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  • Acupuncture in Perioperative Analgesia: Evidence and Practice

    T. Usichenko  

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  • V33. Functional imaging of somatosensory finger representation and intracortical inhibition modulation in complex regional pain syndrome

    S. Strauss   M. Grothe   T. Usichenko   W. Byblow   M. Lotze  

    Neurophysiological pathology in CRPS type I is characterized by somatosensory and motor deficits. Transcranial magnetic stimulation (TMS) and functional MRI reveal decreased short intracortical inhibition (SICI) and smaller representation distance in the hand region of primary somatosensory cortex (S1) between the first and fifth digit in CRPS. Interestingly, an application of anesthetic cream to the forearm increases spatial tactile resolution (STR) and also SICI of hand muscles in healthy participants. As such, this intervention might be suited to reverse pathologic findings in CRPS patients and tested this in a double blinded placebo controlled study. In addition we used high spatial resolution fMRI of the thumb (D1) and pinky (D5) S1 BA 3b representation before and after intervention. Patients showed decreased STR over D1 (tip of thumb) on their affected side if compared to the unaffected side ( t = 2.31; p < 0.05). STR improved after anesthetic cream ( t = 3.0; p < 0.05) but not after placebo application. Pain intensity was not modulated after intervention. SICI was increased only after analgesic cream ( t = 2.22; p < 0.05) but not after placebo. We expect an association of D1–D5 distance and STR in our fMRI-data. In conclusion, temporary deafferentation of an area neighboring the CRPS-affected region can modulate neuropathological characteristics of CRPS and might be a promising strategy for therapeutic interventions.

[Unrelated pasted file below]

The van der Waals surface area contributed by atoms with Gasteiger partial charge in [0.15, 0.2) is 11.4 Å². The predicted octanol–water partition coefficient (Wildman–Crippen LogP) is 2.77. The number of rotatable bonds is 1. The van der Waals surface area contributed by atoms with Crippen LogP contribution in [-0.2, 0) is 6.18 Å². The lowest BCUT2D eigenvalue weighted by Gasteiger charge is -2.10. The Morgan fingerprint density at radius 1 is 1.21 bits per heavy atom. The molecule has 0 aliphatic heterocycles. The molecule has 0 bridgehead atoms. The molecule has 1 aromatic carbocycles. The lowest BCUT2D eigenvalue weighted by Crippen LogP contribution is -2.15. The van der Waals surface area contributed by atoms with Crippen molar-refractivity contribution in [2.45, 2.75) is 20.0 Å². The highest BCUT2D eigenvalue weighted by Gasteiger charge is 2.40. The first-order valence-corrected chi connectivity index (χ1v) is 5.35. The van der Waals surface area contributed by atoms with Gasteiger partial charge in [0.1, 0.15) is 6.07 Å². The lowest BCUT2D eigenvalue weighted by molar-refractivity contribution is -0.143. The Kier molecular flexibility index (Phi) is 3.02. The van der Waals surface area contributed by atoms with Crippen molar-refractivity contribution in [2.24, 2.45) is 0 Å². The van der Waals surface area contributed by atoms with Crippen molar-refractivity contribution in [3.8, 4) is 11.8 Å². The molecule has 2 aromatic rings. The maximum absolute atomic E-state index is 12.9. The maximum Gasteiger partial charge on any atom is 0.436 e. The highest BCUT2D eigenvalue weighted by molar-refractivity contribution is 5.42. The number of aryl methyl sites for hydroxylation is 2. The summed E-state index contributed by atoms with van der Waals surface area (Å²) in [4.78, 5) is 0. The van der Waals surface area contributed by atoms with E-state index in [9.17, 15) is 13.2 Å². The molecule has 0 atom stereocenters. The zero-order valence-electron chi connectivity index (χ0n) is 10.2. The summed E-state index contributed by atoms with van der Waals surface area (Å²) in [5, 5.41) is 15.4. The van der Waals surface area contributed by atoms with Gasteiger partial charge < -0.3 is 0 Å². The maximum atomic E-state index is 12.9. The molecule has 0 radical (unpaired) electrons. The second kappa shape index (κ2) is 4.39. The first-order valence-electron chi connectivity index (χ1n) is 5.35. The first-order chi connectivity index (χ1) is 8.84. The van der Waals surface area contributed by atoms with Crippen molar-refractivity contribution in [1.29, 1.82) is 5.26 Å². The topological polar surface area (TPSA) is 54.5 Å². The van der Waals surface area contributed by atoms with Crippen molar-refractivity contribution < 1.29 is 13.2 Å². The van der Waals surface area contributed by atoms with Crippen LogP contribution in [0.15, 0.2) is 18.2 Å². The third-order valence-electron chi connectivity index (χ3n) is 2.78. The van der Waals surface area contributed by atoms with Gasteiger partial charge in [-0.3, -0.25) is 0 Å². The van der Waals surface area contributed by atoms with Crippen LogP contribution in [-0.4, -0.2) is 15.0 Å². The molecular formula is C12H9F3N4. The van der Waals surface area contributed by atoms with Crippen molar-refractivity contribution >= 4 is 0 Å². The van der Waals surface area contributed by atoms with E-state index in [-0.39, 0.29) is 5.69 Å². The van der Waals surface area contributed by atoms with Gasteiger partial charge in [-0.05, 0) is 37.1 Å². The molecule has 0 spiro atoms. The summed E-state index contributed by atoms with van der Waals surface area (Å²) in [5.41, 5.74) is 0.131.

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  • Auricular acupuncture vs. progressive muscle relaxation and no intervention for exam anxiety in medical students – A randomized controlled trial with non-randomized condition

    G. Schultz   C. Altenstein   C. Klausenitz   T. Hesse   H. Hacker   A. Petersmann   H.J. Hannich   K. Hahnenkamp   T. Usichenko  

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  • P083 Method for continuous multichannel measurement of impedance at the auricular sites innervated by various cranial nerves

    T. Usichenko   D. Gogola   T. Dermek   M. Teplan  

    Question External auricule receives afferent supply via vagal, trigeminal and cervical nerves ( Peuker and Filler, 2002 ). Reduced impedance of the auricular sites innervated by vagal and trigeminal nerves is associated with pain and malfunction of internal organs ( Oleson et al., 1980 ; Saku et al., 1993 ). The aim was to develop the robust method for continuous measurement of skin impedance at the sites of auricle, supplied by various cranial nerves. Methods Multichannel device for continuous impedance measurement, based on Atmel ATmega16 microprocessor with 1 kHz of probing alternating current frequency was controlled using Matlab environment via USB port. The device measures voltage difference between the reference electrode (right forearm) and the sites of interest (innervation areas of cranial nerves) and transforms the voltage values into impedance using the calibration measurements of known resistances. Surface ECG and stainless steel needle electrodes were used at the sites of interest on the right auricles of healthy volunteers. Impedance monitoring was performed at rest and under the heat pain stimuli, delivered via CHEPS thermode (MEDOC analyser, Israel). Results Reproducible stable data with the voltage of 1 V, current values of 100 μ A and impedance around 10 k Ω were acquired (Fig. 1 ), whereas invasive measurement yielded less variable data than non- invasive procedure. Heat pain stimulation led to differential reduction of the impedance in the sites of cranial nerve innervation (Fig. 2), whereas the decreased impedance recovered to the baseline values (Fig. 2 ). Conclusions The multichannel continuous measurement of impedance at the external auricle was feasible. Further investigations are warranted to clarify the differential impedance response from the auricular sites in healthy subjects under stress challenge and patients.